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Michael Steinberg's Blog--Fourth Genre: The Art and Craft of Creative Nonfiction

Reading Like a Writer

Reading Like A Writer
Blog Entry No. 2


At a writer’s conference a few summers ago, I witnessed the following scenario: After his reading, the poet Gerald Stern was conducting a Q and A. Someone in the audience asked, “How does your reading influence your writing?” It’s the kind of benign, well-intentioned question that writers often have to field in public forums.

Stern paused for a long beat and then, partly tongue-in-cheek, he said, “All writers are full-time readers. That’s our job description. When we have some free time, we write.”

Exaggerated, maybe. Still, it’s a pretty accurate description of what practicing writers do. And when Stern refers to writers as “fulltime readers,” I think he’s including reading like a writer as part of the mix. By which I mean, the finely tuned awareness of the techniques and tactics that writers call on in order to better craft their work.


Reading like a writer isn’t the same as reading for enjoyment, appreciation, or self-enrichment, all of which are important pleasures to those of us who love books. Nor is it like reading the way a critic does, which is, of course, how many of us, especially those that were English majors, have been taught. As critics, we’re trained to look for themes, symbols, and ideas in literary works. And in some instances, that’s a useful pursuit. But it doesn’t help us identify and better understand how other writers’ work was made. It’s the difference then, between interpretation and exploration.

Here’s a quote from Margot Livesey that speaks to that distinction:

“Read everything that is good for the good of your soul. Then, learn to read as a writer, to search out that hidden machinery which it is the business of art to conceal and the business of the apprentice to comprehend. Read work that is less than good, work in progress, to see that machinery more clearly. Learn to read your work as if it were the work of another. Admit your judgments. We know our strengths and weaknesses, even when we strive not to.”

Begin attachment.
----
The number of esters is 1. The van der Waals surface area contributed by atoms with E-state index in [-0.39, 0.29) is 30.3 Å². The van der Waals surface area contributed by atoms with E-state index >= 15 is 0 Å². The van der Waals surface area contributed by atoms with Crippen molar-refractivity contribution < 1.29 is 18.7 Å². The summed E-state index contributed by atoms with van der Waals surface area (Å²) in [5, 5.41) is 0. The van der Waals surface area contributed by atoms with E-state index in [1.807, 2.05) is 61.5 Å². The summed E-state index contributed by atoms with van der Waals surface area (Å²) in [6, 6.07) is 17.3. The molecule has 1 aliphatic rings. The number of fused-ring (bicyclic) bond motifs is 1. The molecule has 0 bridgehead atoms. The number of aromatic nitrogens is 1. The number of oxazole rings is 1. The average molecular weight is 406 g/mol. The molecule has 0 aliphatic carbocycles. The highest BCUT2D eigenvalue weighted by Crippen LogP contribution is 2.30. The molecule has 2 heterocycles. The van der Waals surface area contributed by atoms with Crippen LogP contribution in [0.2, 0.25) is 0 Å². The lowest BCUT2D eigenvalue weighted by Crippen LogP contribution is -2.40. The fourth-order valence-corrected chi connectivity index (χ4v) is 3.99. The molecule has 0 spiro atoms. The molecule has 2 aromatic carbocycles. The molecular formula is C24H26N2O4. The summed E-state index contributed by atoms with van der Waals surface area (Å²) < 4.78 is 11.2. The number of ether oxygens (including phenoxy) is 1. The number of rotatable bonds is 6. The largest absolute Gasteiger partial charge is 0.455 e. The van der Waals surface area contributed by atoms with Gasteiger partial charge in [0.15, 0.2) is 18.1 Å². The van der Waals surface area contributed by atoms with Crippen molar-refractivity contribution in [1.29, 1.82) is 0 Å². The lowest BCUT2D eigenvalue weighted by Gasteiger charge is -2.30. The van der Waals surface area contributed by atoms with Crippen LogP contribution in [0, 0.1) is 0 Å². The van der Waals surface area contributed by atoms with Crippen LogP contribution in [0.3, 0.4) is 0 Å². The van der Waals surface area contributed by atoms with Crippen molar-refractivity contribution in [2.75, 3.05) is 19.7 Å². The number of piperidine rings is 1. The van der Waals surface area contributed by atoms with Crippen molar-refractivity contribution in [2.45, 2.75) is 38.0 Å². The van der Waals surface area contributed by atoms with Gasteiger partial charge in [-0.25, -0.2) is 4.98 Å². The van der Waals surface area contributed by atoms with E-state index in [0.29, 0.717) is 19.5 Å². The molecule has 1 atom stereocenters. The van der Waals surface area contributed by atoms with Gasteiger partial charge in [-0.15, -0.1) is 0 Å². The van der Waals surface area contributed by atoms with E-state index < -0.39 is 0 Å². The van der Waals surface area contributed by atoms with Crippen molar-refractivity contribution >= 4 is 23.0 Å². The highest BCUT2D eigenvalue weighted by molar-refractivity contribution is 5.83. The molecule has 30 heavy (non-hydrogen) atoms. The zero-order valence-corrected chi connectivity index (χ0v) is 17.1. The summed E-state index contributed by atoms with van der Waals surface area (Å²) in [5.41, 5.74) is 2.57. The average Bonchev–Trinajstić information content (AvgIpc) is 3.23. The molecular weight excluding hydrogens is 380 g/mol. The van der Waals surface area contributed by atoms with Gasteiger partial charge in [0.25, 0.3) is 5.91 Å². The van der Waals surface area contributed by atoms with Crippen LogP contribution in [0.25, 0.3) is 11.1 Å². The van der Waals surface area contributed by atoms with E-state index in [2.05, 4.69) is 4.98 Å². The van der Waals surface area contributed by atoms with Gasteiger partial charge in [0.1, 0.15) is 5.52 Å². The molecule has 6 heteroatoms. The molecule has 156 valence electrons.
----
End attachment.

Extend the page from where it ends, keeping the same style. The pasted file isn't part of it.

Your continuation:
I want to further explore what Livesey means by the “hidden machinery which it is the business of art to conceal and the business of the apprentice to comprehend.” And by “apprentice”, I include experienced as well as novice writers.


Let’s assume that you’re reading an essay or memoir, or a piece of literary journalism or cultural criticism—be it narrative, lyric, or graphic. To get yourself out of your analytical head, I recommend that you resist the initial impulse to look for things like recurring themes, symbols, and ideas. Instead, try identifying particular strategies and tactics that other writers seem to be employing with some purpose. Things, for example, like the narrator’s stance and voice, how and when he/she uses exposition and information and mixes narrative with dialogue and scene.

What you’re trying to understand is how these particular strategies are serving the author’s intent, and the ways in which they’re contributing to the work’s shape and design.

You can’t of course expect to immediately recognize how a given writer weaves all these elements and strands together. But you can be alert to specific techniques and strategies along the way, and at the same time, be speculating about how these particular matters of craft might apply to your own work-in-progress.

Here then, are a few exercises and suggestions I hope will be useful.


Note: Once again, to get yourself out of your analytical head, try writing your comments and impressions in the first person, preferably in the book’s margins.